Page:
Another calamity strikes Mumbaikars
JULY 12, 2006
By Sunil Achutan
Aayi, Baba kadhi yenar? (When will daddy come?) Tanya, aged 4 years asks her mother who is crying uncontrollably. Little does she know that her daddy won't return home tonight or ever. He was killed in the bomb blast that took place on the Western Railway local at Matunga yesterday evening.
The memories of the March 1993 serial blasts in Mumbai are still etched in the minds of Mumbaikars. Hundreds were killed then. The case still hasn't reached any conclusion. That was the day people came to know what the black soap like substance RDX explosive meant.
Mumbaikars owe their existence to the Mumbai local trains - nearly 6 million travel by them daily through various networks, the Western, Central and the Harbour line. Some commuters travel all the way from Pune and Palghar to reach their work place. They do not mind - for, for them this is the cheapest and "safest" mode of transport - until now. They are packed in the local trains like sardines, some three thousand of them in a rake which can carry half the number.
Yesterday's bomb blasts all along the Western line at eight places in the evening peak hour and the scenes of devastation immediately brought to mind the blast that took place on the Central Railway local train on March 13 th 2003 when it approached Mulund Railway station. 11 people died and more than 65 were injured, nearly 20 persons were arrested.
The ripped off first class compartments that are being aired on all television channels are a gruesome reminder of that incident which took place three years ago. Certainly, some one wants to disturb the peace and the tranquility prevailing in Mumbai, but the fact remains that it is the daily wage earner and the white collared worker who has to sacrifice his life in this process - a meager compensation from the Government is what his family receives and which more often than not comes too late.
As if being a prelude to today's blasts, the first week of July saw heavy rains lashing Mumbai making the Mumbaikar reminiscence scary experiences of last year's 26/7, the rioting at Bhiwandi in Thane district a couple of days later and then the un-official bandh on Sunday against the desecration of the statue. Each of these events made every Mumbaikar hang his head in shame and wonder what makes the place still being referred to as the Commercial capital of India.
There is nothing certain here, when you leave your home for work, you pray that the trains are running on time, there are no morchas or squatting on tracks by protestors, that there is no flooding of rail tracks, that there are no blasts any where in Mumbai and you return safe and sound.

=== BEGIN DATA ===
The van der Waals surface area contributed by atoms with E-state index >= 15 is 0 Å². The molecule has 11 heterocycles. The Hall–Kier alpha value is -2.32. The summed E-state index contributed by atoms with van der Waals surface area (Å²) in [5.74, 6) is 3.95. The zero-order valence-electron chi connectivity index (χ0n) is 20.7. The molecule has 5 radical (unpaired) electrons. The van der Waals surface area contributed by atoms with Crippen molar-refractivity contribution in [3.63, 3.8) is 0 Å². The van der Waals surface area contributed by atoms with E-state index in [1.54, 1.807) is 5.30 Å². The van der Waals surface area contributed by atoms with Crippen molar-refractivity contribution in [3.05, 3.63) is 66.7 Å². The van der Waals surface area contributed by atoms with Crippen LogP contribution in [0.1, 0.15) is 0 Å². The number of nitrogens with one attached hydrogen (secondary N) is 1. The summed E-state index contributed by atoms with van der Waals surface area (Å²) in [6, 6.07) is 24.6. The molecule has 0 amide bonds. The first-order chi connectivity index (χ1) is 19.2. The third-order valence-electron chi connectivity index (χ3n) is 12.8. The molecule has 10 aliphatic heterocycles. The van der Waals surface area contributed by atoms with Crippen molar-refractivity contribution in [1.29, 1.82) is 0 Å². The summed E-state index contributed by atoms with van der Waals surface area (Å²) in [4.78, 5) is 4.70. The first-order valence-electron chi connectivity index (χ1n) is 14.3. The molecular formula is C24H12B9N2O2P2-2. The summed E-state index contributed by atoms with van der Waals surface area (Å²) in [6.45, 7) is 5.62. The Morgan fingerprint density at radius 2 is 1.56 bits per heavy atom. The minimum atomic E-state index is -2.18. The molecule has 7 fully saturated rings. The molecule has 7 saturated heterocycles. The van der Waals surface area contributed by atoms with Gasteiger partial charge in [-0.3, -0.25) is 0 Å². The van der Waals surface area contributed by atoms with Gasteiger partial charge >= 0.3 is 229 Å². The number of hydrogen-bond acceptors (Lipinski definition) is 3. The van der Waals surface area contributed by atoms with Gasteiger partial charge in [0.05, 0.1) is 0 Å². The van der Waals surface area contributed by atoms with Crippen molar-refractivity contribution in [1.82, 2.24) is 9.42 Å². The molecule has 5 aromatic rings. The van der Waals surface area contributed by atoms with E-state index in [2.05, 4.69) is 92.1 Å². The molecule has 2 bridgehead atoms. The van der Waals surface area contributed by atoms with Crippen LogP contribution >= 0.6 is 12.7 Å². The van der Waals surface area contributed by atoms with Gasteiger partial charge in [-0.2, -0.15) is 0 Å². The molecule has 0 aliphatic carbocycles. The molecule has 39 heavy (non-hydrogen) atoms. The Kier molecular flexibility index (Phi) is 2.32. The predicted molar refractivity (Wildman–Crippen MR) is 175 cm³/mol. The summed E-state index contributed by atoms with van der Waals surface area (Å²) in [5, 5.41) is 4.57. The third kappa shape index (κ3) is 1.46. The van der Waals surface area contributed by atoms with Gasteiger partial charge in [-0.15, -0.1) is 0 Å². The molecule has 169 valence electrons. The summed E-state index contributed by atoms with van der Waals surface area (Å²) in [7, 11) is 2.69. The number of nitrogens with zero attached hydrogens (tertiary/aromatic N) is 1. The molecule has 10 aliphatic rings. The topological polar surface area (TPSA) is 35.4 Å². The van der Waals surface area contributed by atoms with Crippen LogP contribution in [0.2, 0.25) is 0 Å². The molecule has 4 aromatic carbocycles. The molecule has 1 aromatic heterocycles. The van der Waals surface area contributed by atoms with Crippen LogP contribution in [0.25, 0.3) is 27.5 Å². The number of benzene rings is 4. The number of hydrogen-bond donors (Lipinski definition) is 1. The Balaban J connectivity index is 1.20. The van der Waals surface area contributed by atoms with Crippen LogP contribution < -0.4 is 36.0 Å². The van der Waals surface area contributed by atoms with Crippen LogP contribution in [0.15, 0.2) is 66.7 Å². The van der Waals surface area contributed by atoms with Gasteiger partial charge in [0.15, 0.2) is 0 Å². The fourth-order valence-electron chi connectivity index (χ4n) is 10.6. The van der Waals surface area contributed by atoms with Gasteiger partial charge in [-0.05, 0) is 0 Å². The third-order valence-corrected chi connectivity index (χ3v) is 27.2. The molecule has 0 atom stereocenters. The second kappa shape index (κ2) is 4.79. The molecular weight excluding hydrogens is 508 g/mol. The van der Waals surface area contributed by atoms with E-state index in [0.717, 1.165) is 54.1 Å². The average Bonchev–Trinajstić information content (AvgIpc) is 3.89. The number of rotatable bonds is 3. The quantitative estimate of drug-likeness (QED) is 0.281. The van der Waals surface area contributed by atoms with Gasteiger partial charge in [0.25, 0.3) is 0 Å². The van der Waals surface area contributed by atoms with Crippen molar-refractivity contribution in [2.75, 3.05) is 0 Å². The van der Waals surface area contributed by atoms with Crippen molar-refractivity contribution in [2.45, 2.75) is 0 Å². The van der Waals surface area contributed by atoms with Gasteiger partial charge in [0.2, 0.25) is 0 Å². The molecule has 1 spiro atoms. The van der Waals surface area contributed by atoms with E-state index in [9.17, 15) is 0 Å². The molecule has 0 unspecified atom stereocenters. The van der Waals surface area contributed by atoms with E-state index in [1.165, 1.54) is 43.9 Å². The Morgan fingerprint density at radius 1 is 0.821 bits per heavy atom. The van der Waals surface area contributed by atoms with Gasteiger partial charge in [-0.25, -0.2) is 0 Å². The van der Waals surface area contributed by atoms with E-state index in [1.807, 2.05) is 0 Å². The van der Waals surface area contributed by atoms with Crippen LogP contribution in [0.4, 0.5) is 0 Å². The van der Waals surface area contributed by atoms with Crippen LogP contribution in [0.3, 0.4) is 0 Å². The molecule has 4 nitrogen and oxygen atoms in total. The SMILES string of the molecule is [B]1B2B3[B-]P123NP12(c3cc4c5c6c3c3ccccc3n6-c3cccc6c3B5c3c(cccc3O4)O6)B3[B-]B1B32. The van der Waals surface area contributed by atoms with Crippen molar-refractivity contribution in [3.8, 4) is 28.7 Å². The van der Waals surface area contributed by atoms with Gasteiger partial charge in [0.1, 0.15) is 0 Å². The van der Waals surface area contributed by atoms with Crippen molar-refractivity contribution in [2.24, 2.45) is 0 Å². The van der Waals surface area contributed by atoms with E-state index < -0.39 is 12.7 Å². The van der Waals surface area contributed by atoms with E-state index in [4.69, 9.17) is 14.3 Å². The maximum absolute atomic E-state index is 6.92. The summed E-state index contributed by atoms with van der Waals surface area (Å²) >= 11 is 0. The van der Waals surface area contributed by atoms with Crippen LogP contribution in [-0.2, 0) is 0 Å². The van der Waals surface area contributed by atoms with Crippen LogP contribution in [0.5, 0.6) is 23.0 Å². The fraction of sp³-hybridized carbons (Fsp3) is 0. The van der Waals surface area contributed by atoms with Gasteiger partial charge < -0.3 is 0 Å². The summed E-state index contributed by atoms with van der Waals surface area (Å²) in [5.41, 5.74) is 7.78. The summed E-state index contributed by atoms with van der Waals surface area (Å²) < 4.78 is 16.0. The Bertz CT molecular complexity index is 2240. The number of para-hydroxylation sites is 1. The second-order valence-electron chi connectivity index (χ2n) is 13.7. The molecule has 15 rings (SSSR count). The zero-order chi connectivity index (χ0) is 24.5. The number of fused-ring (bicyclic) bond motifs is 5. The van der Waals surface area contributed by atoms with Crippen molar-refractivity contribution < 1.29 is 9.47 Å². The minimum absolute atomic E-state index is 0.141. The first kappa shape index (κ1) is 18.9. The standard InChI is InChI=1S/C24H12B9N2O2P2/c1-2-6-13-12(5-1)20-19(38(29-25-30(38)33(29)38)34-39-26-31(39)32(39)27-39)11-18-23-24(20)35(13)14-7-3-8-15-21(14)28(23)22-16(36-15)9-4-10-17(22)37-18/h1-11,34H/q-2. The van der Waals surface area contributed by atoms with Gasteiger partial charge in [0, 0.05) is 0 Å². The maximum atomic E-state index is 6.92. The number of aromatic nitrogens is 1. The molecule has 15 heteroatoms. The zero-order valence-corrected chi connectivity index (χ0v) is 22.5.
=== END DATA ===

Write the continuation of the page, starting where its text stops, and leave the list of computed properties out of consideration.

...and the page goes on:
Everyone acknowledges that Mumbaikars are sitting on a time bomb, any incident either incurred by nature's wrath or nonsensical human actions will cost the lives of many. There is nothing to be lost by the politicians or the business class who stay in palatial houses and who are not required to travel by the local trains. It is the common man who has to bear the brunt of everything. Already three days of leave in July due to the rains, probably some more to follow from tomorrow and the pay you receive at the end of the month, that is if you are lucky to be retained in your private job that is, will be another headache.
Little said of the daily wage earners - they have accepted this as the risk of staying in the commercial capital which ensures that come what may they will certainly get two square meals a day.
Rags to riches stories are plenty in Mumbai - it has taken every one in its bosom, whether he is a South Indian or a North Indian or even a Bangladeshi - one can make his dreams come true here.
Hundreds of lives have been lost in the train blasts yesterday, hundred others injured, some have lost their limbs - no one has a count of them. The people who came to the rescue were the ones who stay near the railway tracks and who are already facing eviction from their homes for being too close to the railway line. There are many who will reach home today, some stayed in their offices or friend's place overnight. People have been frantically trying to contact their family members and friends since last night. Many have spent sleepless night yesterday, waiting for their dear ones call. Those who lost their near and dear ones will be seeking questions from the Almighty as to what wrong had they done.
Tomorrow would be another day. If the Railway authorities manage to remove these wrecked bogies like they did in March 2003 and run the train services, you will find commuters going to work as usual. That is the indomitable spirit of Mumbaikars.
Probably, this time it could be different - they are fed up, tomorrow it could be their turn, they were lucky today. The country is more concerned about the BSE sensex. Why should they live in such an un-predictable Mumbai?
Even the rain gods were crying - at least they are sympathetic to the Mumbaikars.
May the departed souls rest in peace.
(The views expressed are personal of the author)